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PETROGRAPHIC ANALYSIS OF EARLY MINOAN I POTTERY FROM APHRODITE’S KEPHALI, EAST
By Eleni Nodarou

The site of Aphrodite’s Kephali is a fortified watchtower on a hilltop overlooking the north-south passage in the isthmus of ...

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RECENT WORK AT THE W.D.E. COULSON CONSERVATION LABORATORY
By Stephania Chlouveraki

The primary mission of the W.D.E. Coulson Conservation Laboratory is the conservation and protection of the material ...

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REPORT FROM THE LIBRARY FELLOW
2010 – 2011
By Vera Klontza-Jaklova

When I was a student of prehistory and the archaeology of the middle ages and ...

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A WORKSHOP ON HANDHELD XRF AT THE INSTAP-SCEC
By Kathy Hall

This year we were fortunate to be loaned a handheld X-ray fluorescence spectrometer for six weeks by Bruker AXS. ...

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Figure 1. Agapetos Legakis cleaning an amphora from the Pseira shipwreck with a pneumatic micro chisel.
RECENT WORK AT THE W.D.E. COULSON
CONSERVATION LABORATORY

By Stephania Chlouveraki


       The primary mission of the W.D.E. Coulson Conservation Laboratory is the conservation and protection of the material unearthed by American and Greek-American excavation projects in East Crete, including both small finds and architectural remains. The Director of the Study Center normally prioritizes projects based on requests from project directors, unless there is a special need for emergency treatment of unstable material on site or in the lab.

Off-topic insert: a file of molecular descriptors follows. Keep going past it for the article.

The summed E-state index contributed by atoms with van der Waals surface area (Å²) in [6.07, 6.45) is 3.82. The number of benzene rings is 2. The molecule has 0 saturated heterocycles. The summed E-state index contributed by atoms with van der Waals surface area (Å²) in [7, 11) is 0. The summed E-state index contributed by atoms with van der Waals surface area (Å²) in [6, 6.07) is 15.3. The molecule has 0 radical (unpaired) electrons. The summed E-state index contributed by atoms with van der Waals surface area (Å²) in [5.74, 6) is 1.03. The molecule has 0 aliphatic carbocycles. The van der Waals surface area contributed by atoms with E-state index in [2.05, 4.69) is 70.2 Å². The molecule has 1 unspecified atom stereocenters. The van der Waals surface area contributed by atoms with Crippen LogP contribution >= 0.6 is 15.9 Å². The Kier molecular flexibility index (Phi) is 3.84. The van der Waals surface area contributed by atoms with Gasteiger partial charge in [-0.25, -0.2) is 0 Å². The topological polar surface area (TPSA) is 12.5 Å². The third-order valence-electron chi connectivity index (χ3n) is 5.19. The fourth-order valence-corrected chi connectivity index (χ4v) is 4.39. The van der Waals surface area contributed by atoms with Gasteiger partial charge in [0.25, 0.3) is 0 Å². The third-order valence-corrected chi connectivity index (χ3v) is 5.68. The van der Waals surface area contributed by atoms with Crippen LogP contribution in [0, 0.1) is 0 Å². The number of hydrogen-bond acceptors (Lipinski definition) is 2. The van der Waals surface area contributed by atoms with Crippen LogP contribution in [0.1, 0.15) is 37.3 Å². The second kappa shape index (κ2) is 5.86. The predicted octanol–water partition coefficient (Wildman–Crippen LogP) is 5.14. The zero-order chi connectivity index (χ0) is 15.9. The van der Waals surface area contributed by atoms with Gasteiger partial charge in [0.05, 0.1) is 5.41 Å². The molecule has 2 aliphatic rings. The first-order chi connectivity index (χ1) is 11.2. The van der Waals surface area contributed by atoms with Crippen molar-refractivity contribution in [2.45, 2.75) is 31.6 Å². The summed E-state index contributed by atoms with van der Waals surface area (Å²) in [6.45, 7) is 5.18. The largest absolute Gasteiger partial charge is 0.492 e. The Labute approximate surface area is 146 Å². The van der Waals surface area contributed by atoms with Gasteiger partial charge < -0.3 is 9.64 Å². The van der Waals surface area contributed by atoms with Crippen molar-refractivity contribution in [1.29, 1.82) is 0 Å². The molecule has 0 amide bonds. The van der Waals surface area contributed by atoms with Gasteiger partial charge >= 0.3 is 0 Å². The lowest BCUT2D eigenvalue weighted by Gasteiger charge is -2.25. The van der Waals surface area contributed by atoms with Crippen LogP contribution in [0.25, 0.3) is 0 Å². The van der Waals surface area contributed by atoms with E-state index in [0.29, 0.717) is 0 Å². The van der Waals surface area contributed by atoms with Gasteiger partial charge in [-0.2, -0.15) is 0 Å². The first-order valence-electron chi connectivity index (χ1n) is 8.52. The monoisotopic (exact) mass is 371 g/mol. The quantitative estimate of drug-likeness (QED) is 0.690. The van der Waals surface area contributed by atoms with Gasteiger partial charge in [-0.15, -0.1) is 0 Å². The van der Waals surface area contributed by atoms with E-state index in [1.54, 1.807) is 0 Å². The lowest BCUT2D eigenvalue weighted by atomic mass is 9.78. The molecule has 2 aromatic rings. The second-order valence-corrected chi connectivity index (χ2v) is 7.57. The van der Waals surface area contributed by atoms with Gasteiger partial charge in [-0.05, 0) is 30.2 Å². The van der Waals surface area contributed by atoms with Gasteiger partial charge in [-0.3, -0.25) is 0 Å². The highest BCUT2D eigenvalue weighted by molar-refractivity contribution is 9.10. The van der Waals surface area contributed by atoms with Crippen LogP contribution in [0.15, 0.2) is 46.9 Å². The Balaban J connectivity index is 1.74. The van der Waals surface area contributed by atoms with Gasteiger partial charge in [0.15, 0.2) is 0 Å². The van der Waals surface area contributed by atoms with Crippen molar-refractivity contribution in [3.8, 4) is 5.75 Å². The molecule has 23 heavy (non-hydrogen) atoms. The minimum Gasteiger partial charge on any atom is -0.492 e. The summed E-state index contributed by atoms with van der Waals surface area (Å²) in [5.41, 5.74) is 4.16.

In order to keep up with the publication schedule of the large number of archaeological projects in the region, the conservation staff recently has intensified their efforts with the small finds, particularly ceramic objects. For example, last year myself and Matina Tzari, in collaboration with T. Katrakazis and A. Tsoupra, conservation graduates from the Dept of Conservation of Antiquities and Works of Art (Technological Educational Institute) conservation program, treated more than 2,300 objects from Pacheia Ammos Industrial Area (Pefka), Mochlos, and Papadiokambos. We cleaned and desalinated all these objects; about half have been mended and their gaps filled. In addition, Kathy Hall treated many ceramic and metal objects from Chryssi, Karfi, Livari, and Priniatikos Pyrgos; Kellee Caldwell undertook the conservation of the finds from the recent excavations at Gournia. In May 2010, the Study Center hired Agapetos Legakis to finish the conservation of the Pseira shipwreck pottery including examination, documentation, radiographic study, cleaning, boxing, and reorganizing the entire ceramic assemblage from four excavation seasons from 2006 to 2009.

       During the past two years, because of the increased demands on the laboratory, we have made several major upgrades to our equipment. We tripled the capacity of our Reverse Osmosis System in order to cover our washing need, and added a pneumatic micro chisel and an ultrasonic pen to assist with the conservation of objects recovered from the Pseira Shipwreck.